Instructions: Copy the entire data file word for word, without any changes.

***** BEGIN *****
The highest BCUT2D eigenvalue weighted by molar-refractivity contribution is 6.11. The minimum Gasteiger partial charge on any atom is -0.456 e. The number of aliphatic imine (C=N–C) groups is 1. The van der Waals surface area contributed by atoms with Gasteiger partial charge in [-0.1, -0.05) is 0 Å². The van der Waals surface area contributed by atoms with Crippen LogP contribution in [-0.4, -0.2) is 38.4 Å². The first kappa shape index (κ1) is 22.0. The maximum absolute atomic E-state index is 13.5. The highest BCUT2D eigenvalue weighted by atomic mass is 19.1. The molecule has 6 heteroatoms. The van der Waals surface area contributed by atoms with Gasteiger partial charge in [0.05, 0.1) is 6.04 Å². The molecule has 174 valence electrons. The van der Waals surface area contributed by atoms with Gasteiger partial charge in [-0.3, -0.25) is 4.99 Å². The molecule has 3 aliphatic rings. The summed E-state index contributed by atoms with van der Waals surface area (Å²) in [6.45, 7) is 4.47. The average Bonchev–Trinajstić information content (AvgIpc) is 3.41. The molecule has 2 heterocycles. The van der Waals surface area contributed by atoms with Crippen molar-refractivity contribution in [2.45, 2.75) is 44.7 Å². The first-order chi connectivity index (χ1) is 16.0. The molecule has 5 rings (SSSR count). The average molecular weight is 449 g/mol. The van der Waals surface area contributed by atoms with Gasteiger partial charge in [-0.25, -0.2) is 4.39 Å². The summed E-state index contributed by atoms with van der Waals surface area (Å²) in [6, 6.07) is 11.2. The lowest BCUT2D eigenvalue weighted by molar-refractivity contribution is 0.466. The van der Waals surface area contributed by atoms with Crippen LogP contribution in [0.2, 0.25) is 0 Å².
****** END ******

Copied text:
The highest BCUT2D eigenvalue weighted by molar-refractivity contribution is 6.11. The minimum Gasteiger partial charge on any atom is -0.456 e. The number of aliphatic imine (C=N–C) groups is 1. The van der Waals surface area contributed by atoms with Gasteiger partial charge in [-0.1, -0.05) is 0 Å². The van der Waals surface area contributed by atoms with Crippen LogP contribution in [-0.4, -0.2) is 38.4 Å². The first kappa shape index (κ1) is 22.0. The maximum absolute atomic E-state index is 13.5. The highest BCUT2D eigenvalue weighted by atomic mass is 19.1. The molecule has 6 heteroatoms. The van der Waals surface area contributed by atoms with Gasteiger partial charge in [0.05, 0.1) is 6.04 Å². The molecule has 174 valence electrons. The van der Waals surface area contributed by atoms with Gasteiger partial charge in [-0.3, -0.25) is 4.99 Å². The molecule has 3 aliphatic rings. The summed E-state index contributed by atoms with van der Waals surface area (Å²) in [6.45, 7) is 4.47. The average Bonchev–Trinajstić information content (AvgIpc) is 3.41. The molecule has 2 heterocycles. The van der Waals surface area contributed by atoms with Crippen molar-refractivity contribution in [2.45, 2.75) is 44.7 Å². The first-order chi connectivity index (χ1) is 16.0. The molecule has 5 rings (SSSR count). The average molecular weight is 449 g/mol. The van der Waals surface area contributed by atoms with Gasteiger partial charge in [-0.25, -0.2) is 4.39 Å². The summed E-state index contributed by atoms with van der Waals surface area (Å²) in [6, 6.07) is 11.2. The lowest BCUT2D eigenvalue weighted by molar-refractivity contribution is 0.466. The van der Waals surface area contributed by atoms with Crippen LogP contribution in [0.2, 0.25) is 0 Å².